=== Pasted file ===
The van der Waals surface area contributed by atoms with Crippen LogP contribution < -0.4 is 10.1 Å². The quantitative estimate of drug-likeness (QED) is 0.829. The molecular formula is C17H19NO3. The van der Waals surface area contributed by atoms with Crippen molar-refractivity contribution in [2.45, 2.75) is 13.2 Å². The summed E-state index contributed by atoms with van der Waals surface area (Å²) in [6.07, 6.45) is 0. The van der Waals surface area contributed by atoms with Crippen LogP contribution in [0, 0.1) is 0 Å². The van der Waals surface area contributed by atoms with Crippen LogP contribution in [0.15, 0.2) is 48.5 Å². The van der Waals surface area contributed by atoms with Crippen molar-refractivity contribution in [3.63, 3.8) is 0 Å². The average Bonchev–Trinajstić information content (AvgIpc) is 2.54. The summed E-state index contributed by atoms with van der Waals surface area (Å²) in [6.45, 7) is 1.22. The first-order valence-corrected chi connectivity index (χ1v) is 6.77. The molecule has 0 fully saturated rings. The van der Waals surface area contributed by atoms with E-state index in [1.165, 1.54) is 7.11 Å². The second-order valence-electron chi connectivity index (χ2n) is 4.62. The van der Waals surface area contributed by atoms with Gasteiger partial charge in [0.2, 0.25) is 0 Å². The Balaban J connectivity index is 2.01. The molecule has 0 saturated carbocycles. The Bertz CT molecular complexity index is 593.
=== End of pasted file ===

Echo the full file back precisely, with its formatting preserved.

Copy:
The van der Waals surface area contributed by atoms with Crippen LogP contribution < -0.4 is 10.1 Å². The quantitative estimate of drug-likeness (QED) is 0.829. The molecular formula is C17H19NO3. The van der Waals surface area contributed by atoms with Crippen molar-refractivity contribution in [2.45, 2.75) is 13.2 Å². The summed E-state index contributed by atoms with van der Waals surface area (Å²) in [6.07, 6.45) is 0. The van der Waals surface area contributed by atoms with Crippen LogP contribution in [0, 0.1) is 0 Å². The van der Waals surface area contributed by atoms with Crippen LogP contribution in [0.15, 0.2) is 48.5 Å². The van der Waals surface area contributed by atoms with Crippen molar-refractivity contribution in [3.63, 3.8) is 0 Å². The average Bonchev–Trinajstić information content (AvgIpc) is 2.54. The summed E-state index contributed by atoms with van der Waals surface area (Å²) in [6.45, 7) is 1.22. The first-order valence-corrected chi connectivity index (χ1v) is 6.77. The molecule has 0 fully saturated rings. The van der Waals surface area contributed by atoms with E-state index in [1.165, 1.54) is 7.11 Å². The second-order valence-electron chi connectivity index (χ2n) is 4.62. The van der Waals surface area contributed by atoms with Gasteiger partial charge in [0.2, 0.25) is 0 Å². The Balaban J connectivity index is 2.01. The molecule has 0 saturated carbocycles. The Bertz CT molecular complexity index is 593.